MCDONALD: Based on the injury-plagued 2010 season, the Red Sox need to stay healthy to capitalize on the potential success they could achieve in 2011. The additions of Adrian Gonzalez, Carl Crawford, Bobby Jenks and Dan Wheeler, along with a healthy Dustin Pedroia, Kevin Youkilis, Josh Beckett, Jason Varitek, Daisuke Matsuzaka and Mike Cameron should make the Red Sox the team to beat. But they need to stay healthy. Boston’s lineup is strong. Its bullpen is stronger, but the Sox have to perform on the field to make what already looks good on paper come to fruition.

3. To which player is a fast start most important: Josh Beckett, Daisuke Matsuzaka or David Ortiz?

EDES: Ortiz’s sanity will be pushed to the breaking point if he has to endure a third consecutive miserable April and all the accompanying questions of whether he is washed up. One or two good starts will salvage the month for the pitchers; Ortiz has to produce early.

MCDONALD: If the Red Sox want to get where they believe they can go, they need a fast start from all three. Ortiz has struggled at the start of the previous two seasons, but he’s prepared for that not to happen this season. Having Beckett as the No. 4 in the rotation also will help his confidence. Dice-K needs to prove more than anyone else that he can be a driving force on the mound for the entire season and not just in April and May.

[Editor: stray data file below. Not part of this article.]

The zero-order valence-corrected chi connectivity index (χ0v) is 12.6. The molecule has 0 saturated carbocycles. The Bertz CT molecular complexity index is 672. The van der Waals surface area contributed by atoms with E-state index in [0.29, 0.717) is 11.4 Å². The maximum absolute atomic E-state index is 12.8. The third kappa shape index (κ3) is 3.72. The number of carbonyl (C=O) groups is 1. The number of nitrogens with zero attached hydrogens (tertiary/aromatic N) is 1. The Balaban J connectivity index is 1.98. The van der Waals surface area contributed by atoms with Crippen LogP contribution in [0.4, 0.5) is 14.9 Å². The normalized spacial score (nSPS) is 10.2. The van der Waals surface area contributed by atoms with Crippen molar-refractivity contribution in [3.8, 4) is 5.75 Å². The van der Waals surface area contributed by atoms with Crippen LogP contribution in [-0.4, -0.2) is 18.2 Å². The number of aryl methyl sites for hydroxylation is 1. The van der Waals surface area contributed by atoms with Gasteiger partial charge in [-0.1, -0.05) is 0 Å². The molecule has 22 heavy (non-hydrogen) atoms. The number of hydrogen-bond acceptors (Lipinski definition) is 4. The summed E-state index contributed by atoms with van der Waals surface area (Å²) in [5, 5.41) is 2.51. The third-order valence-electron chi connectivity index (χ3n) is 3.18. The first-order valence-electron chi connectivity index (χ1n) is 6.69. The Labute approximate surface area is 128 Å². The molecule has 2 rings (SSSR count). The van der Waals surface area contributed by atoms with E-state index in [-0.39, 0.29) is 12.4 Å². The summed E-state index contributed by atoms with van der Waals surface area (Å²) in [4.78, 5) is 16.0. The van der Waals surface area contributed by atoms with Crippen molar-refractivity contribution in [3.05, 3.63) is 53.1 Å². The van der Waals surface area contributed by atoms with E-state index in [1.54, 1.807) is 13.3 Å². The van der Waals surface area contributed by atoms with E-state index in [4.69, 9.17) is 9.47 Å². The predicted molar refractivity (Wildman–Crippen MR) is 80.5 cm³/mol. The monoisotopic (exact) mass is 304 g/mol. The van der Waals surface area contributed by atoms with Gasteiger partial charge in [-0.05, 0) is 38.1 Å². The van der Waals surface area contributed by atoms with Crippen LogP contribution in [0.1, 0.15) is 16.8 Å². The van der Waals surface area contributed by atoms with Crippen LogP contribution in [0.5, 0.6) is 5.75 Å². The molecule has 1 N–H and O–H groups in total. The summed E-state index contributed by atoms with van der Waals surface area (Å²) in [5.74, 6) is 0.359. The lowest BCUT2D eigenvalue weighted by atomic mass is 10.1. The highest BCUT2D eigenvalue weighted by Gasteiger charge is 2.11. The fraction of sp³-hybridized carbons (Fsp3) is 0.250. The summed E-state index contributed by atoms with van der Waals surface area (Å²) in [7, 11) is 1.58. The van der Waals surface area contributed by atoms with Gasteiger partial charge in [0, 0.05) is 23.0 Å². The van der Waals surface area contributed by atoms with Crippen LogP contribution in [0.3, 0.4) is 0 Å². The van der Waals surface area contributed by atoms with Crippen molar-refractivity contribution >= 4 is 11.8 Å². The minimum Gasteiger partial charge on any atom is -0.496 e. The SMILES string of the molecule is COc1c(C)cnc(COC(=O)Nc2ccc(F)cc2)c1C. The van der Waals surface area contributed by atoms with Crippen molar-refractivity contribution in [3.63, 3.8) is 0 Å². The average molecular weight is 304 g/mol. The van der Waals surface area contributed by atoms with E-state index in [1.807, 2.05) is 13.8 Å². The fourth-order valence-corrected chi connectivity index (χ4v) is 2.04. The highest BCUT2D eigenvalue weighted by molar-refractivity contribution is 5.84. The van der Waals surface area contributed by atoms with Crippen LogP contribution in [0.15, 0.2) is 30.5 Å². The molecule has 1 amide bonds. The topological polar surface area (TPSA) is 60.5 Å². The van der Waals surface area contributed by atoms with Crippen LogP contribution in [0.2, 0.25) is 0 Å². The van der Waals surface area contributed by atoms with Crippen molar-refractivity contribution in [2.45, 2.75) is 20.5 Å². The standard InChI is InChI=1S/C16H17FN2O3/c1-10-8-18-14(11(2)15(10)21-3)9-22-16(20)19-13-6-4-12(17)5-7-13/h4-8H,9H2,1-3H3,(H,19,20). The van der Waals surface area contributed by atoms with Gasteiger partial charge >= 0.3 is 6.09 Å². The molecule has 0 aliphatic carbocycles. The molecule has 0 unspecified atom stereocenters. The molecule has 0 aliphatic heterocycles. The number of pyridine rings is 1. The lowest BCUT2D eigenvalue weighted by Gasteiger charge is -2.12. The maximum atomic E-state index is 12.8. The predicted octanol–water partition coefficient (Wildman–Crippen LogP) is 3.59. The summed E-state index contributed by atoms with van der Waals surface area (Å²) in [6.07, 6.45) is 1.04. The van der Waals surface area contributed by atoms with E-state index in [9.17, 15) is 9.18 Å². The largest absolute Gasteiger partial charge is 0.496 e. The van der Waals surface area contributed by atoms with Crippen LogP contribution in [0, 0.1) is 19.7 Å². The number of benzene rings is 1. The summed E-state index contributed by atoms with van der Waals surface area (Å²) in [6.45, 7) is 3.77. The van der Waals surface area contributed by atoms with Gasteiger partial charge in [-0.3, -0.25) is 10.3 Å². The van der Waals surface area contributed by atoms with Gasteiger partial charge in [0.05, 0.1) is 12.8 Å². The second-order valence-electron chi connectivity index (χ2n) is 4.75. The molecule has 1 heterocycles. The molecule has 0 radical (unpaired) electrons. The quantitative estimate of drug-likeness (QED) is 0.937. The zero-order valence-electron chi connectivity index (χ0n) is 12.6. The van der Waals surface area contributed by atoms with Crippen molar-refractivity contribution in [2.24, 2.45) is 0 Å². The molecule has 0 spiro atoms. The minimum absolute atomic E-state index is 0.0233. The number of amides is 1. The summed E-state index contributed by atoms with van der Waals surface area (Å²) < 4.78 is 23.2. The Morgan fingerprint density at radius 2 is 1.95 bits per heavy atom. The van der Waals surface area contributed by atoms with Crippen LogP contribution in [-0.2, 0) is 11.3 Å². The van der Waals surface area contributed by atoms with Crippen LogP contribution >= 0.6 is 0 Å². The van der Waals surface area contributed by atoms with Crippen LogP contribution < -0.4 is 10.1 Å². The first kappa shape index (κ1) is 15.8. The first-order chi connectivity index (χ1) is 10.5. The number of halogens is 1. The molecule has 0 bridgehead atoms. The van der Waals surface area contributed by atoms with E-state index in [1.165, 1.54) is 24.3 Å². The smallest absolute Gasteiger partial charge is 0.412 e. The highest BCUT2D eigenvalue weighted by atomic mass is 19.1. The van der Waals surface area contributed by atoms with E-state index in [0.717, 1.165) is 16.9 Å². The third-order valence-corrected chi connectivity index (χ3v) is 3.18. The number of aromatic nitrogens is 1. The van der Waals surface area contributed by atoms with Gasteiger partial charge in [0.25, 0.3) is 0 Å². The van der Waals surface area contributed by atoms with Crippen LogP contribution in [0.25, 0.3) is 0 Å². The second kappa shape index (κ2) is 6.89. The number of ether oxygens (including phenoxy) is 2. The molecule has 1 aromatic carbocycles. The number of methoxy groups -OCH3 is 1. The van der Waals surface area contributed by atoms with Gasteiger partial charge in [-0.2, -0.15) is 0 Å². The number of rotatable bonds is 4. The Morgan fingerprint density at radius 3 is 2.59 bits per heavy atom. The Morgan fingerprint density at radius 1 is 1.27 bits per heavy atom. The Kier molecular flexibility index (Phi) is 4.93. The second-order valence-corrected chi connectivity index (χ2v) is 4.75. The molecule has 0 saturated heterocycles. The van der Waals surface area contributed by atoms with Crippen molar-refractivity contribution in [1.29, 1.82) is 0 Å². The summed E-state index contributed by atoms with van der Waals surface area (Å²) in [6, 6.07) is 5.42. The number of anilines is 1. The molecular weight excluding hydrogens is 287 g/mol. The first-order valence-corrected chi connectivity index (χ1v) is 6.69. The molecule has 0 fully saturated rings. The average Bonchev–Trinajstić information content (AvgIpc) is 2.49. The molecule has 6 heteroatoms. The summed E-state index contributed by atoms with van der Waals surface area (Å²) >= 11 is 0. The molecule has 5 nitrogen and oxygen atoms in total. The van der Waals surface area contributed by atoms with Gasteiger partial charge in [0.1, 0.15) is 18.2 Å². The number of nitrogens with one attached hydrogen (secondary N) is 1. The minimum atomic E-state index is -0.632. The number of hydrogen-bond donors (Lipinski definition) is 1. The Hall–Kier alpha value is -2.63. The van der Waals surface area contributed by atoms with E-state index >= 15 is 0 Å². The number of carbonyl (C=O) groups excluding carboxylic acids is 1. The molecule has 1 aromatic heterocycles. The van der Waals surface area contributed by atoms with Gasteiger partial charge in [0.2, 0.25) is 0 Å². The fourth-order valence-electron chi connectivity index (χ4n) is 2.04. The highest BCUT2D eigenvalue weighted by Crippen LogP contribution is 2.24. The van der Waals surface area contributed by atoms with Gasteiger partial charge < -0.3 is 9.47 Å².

4. The performance of _______ will be the biggest surprise for the Sox this season.

EDES: Matsuzaka. The Sox go into a season determined to minimize the surprise element, but the player with perhaps the greatest capacity to surprise is Matsuzaka. Virtually no one gives him the chance to be a star again, but maybe for Daisuke, the fifth year will be the charm.

MCDONALD: Ortiz. The Red Sox picked up his one-year option, and he’ll be looking for a job after this season. He wants to stay in Boston and is looking for a long-term deal. With the additions of Crawford and Gonzalez to the lineup, Ortiz will be protected and should be able to put up some decent numbers. A productive start to the season will be the key, and if he’s able to accomplish that, he should be able to reach the 30-homer plateau and surpass 100 RBIs.